Sanofi ($SNY) CEO Christopher Viehbacher wants you to look past this quarter to better times ahead. "We are seeing the light at the end of the tunnel," Viehbacher told the media, after announcing that third-quarter profits weren't as low as expected (as quoted by Reuters). Net income dropped 7.4% to €2.22 billion ($2.9 billion), when analysts had projected, on average, €1.97 billion ($2.55 billion).
Extending the less-bad theme, Sanofi changed its full-year forecast by 3 percentage points. It's no longer expecting a 15% drop in earnings, but a 12% decline. "As our growth platforms continue to build steam, we believe this will put Sanofi back on a growth trajectory," Viehbacher said.
Analysts appear to agree. Bernstein's Tim Anderson said the French drugmaker "should be capable of returning to very consistent revenue and EPS growth over the long term, which makes it unique among its peers."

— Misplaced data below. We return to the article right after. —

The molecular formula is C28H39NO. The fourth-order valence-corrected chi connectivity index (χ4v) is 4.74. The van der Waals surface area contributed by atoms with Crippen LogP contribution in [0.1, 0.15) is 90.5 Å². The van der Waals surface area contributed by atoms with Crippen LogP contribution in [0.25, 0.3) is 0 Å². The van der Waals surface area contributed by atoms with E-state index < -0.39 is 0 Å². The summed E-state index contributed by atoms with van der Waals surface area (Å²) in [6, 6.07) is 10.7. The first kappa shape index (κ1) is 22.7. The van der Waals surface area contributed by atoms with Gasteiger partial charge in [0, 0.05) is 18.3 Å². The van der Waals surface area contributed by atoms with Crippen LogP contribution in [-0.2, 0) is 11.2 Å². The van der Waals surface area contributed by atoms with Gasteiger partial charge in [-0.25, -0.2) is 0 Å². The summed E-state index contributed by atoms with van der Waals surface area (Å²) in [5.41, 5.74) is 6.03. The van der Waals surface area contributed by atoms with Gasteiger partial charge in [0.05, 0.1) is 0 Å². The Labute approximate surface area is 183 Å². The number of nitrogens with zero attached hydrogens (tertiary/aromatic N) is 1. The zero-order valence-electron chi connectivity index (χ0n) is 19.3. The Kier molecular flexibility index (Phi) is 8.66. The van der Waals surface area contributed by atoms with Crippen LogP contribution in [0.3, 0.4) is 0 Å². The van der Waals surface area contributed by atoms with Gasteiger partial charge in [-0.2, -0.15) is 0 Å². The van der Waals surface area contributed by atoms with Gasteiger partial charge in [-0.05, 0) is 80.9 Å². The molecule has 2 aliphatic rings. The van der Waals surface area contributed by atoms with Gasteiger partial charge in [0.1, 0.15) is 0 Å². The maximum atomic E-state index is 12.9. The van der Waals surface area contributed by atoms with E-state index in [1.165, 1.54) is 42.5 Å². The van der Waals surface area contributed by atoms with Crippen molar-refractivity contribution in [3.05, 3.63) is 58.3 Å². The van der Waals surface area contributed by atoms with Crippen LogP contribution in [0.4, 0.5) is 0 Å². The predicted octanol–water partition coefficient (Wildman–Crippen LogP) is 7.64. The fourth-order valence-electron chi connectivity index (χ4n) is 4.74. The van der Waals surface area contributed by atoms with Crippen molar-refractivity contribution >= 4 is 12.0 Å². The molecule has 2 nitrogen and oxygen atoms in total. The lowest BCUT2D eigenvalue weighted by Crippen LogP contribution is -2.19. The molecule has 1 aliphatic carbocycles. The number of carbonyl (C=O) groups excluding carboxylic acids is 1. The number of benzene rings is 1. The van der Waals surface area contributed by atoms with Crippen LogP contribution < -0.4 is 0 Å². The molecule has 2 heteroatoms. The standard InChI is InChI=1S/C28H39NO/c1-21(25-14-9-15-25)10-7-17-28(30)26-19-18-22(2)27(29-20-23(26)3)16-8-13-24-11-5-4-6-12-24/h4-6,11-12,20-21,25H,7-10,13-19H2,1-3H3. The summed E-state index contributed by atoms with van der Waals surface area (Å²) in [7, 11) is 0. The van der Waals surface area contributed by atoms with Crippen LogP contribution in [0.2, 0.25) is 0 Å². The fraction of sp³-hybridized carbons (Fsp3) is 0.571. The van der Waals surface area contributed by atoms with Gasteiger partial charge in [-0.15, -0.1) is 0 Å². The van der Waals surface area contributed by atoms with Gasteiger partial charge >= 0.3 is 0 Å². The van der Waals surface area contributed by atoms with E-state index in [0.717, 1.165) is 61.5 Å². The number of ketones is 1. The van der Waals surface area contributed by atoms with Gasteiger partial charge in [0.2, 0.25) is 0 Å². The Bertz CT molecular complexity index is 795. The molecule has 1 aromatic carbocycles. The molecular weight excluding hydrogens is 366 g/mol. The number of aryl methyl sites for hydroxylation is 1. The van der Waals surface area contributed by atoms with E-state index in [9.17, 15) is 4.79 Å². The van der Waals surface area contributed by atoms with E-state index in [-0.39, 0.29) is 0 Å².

So what are those growth platforms? Diabetes and rare diseases, apparently. Lantus, the diabetes behemoth, grew by 20.7% to almost €1.3 billion ($1.68 billion). Genzyme, the U.S. biotech unit Sanofi bought last year, delivered 22.5% sales growth, thanks to recovery in Fabrazyme supplies. Emerging markets also helped, growing by 6.8% to €2.8 billion ($3.63 billion).
The drag, of course, was generic erosion. Plavix, the megablockbuster blood thinner, lost U.S. exclusivity earlier this year, as did the Avapro blood pressure franchise. All together, that amounted to a €469 million ($607 million) hit to net income. Multaq, the atrial fibrillation remedy, continued its disappointing trend with a 9.1% decline. This year "represents the trough year for Sanofi's earnings," Societe Generale figures. Apparently, Viehbacher would agree.